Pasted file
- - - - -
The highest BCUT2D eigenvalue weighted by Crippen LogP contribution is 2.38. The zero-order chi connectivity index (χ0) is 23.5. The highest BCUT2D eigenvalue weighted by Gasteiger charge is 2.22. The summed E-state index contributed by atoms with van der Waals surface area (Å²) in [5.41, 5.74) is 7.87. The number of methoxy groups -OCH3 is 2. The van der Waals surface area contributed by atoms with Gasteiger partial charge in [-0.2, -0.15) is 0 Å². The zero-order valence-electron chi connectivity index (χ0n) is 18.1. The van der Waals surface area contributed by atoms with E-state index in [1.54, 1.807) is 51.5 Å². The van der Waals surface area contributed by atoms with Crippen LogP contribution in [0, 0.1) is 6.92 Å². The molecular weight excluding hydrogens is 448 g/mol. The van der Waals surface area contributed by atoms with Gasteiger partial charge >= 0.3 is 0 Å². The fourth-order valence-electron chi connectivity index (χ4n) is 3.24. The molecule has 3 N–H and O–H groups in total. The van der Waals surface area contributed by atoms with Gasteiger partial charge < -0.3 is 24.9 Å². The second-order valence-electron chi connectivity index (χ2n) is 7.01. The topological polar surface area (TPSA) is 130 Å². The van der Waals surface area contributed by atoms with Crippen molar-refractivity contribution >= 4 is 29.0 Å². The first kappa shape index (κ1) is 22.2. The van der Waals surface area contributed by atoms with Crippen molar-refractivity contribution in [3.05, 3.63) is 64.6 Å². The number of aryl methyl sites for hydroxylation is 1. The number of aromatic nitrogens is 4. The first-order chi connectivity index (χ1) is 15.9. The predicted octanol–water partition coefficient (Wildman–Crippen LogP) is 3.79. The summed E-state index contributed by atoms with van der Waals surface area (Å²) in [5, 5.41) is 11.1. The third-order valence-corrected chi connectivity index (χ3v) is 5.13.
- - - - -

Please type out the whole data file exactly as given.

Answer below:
The highest BCUT2D eigenvalue weighted by Crippen LogP contribution is 2.38. The zero-order chi connectivity index (χ0) is 23.5. The highest BCUT2D eigenvalue weighted by Gasteiger charge is 2.22. The summed E-state index contributed by atoms with van der Waals surface area (Å²) in [5.41, 5.74) is 7.87. The number of methoxy groups -OCH3 is 2. The van der Waals surface area contributed by atoms with Gasteiger partial charge in [-0.2, -0.15) is 0 Å². The zero-order valence-electron chi connectivity index (χ0n) is 18.1. The van der Waals surface area contributed by atoms with E-state index in [1.54, 1.807) is 51.5 Å². The van der Waals surface area contributed by atoms with Crippen LogP contribution in [0, 0.1) is 6.92 Å². The molecular weight excluding hydrogens is 448 g/mol. The van der Waals surface area contributed by atoms with Gasteiger partial charge >= 0.3 is 0 Å². The fourth-order valence-electron chi connectivity index (χ4n) is 3.24. The molecule has 3 N–H and O–H groups in total. The van der Waals surface area contributed by atoms with Gasteiger partial charge < -0.3 is 24.9 Å². The second-order valence-electron chi connectivity index (χ2n) is 7.01. The topological polar surface area (TPSA) is 130 Å². The van der Waals surface area contributed by atoms with Crippen molar-refractivity contribution >= 4 is 29.0 Å². The first kappa shape index (κ1) is 22.2. The van der Waals surface area contributed by atoms with Crippen molar-refractivity contribution in [3.05, 3.63) is 64.6 Å². The number of aryl methyl sites for hydroxylation is 1. The number of aromatic nitrogens is 4. The first-order chi connectivity index (χ1) is 15.9. The predicted octanol–water partition coefficient (Wildman–Crippen LogP) is 3.79. The summed E-state index contributed by atoms with van der Waals surface area (Å²) in [5, 5.41) is 11.1. The third-order valence-corrected chi connectivity index (χ3v) is 5.13.